Apple's white iPod touch to use different lamination process than iPhoneApple's forthcoming iPod touch refresh is not expected to feature any updated internal hardware, but a new white model will be made with a different lamination process than is used for the white iPhone.
Analyst Ming-Chi Kuo said on Monday that because of that different approach to painting the glass, the new white iPod touch will look "a little different" than the white iPhone. Apple still expects the black model to be more popular, and is expected to represent 60 percent of units manufactured for launch.
Kuo said he expects the new white model to be "helpful to sales," but its impact will remain limited because there will not be a new design element or a hardware update for the iPod touch. He believes total iPod touch shipments in 2011 will be less than they were in 2010.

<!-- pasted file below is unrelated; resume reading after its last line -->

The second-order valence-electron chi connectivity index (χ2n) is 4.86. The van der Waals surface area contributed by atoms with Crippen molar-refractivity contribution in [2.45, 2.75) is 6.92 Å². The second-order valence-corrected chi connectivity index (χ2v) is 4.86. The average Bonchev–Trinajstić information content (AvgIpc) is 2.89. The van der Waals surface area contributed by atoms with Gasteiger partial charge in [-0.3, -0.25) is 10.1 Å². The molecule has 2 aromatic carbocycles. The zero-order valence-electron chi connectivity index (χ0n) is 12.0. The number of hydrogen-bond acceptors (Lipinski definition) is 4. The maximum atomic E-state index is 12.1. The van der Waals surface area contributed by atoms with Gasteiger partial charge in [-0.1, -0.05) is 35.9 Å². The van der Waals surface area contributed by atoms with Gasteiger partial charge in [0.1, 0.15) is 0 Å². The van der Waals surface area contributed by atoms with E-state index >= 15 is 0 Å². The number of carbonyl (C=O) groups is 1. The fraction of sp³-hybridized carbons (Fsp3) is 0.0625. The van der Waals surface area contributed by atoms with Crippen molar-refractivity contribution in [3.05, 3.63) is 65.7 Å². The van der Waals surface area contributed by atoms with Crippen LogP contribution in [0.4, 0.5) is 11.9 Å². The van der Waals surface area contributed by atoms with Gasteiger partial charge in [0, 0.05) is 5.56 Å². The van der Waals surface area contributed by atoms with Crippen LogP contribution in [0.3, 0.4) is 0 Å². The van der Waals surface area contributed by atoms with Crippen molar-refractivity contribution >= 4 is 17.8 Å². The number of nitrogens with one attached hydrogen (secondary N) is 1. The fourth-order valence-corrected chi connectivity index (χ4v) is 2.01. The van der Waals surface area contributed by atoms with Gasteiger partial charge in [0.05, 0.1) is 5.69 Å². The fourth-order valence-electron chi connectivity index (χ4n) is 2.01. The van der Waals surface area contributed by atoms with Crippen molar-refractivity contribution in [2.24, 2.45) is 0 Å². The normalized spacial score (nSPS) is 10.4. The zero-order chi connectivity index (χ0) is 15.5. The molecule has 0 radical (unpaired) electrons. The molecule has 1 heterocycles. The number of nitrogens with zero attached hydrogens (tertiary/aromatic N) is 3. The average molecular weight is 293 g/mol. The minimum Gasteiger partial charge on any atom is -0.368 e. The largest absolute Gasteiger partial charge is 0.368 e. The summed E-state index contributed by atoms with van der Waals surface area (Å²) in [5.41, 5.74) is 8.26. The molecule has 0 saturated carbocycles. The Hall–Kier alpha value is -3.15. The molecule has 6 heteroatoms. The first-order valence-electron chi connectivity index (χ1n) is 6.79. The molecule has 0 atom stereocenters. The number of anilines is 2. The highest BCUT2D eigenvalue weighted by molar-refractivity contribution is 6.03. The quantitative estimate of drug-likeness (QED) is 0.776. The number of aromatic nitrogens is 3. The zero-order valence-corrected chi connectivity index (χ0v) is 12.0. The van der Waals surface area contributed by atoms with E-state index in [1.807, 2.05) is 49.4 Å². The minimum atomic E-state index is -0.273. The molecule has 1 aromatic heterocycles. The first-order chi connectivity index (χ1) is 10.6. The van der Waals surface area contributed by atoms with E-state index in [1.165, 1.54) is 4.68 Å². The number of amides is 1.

However, he sees 2012 as an opportunity for Apple to boost sales of its flagship iPod with a potential design change and upgraded hardware. Last quarter, the iPod touch accounted for more than half of the 7.54 million iPods Apple shipped during the three-month frame.
Kuo first indicated in July that Apple's product roadmap revealed Apple plans to release a white iPod touch in 2011. But beyond a new color option, build plans for the new iPod touch indicated there will be few, if any, distinguishable changes from the existing black models first introduced in September 2010.
Supporting Kuo's details, code found in betas of Apple's iOS 5 references an unreleased iPod identified as "4,2." That reference suggests that a new iPod touch will not be significantly different from the fourth-generation model released in 2010, as a major hardware update would presumably carry an "iPod 5,1" identifier.
Evidence supporting the upcoming release of a white iPod touch has also come in the form of leaked components from overseas suppliers. They have shown a white front panel, as well as a headphone jack that would fit the new model's color scheme. Neither component suggested there will be any major changes to the device from the fourth-generation model.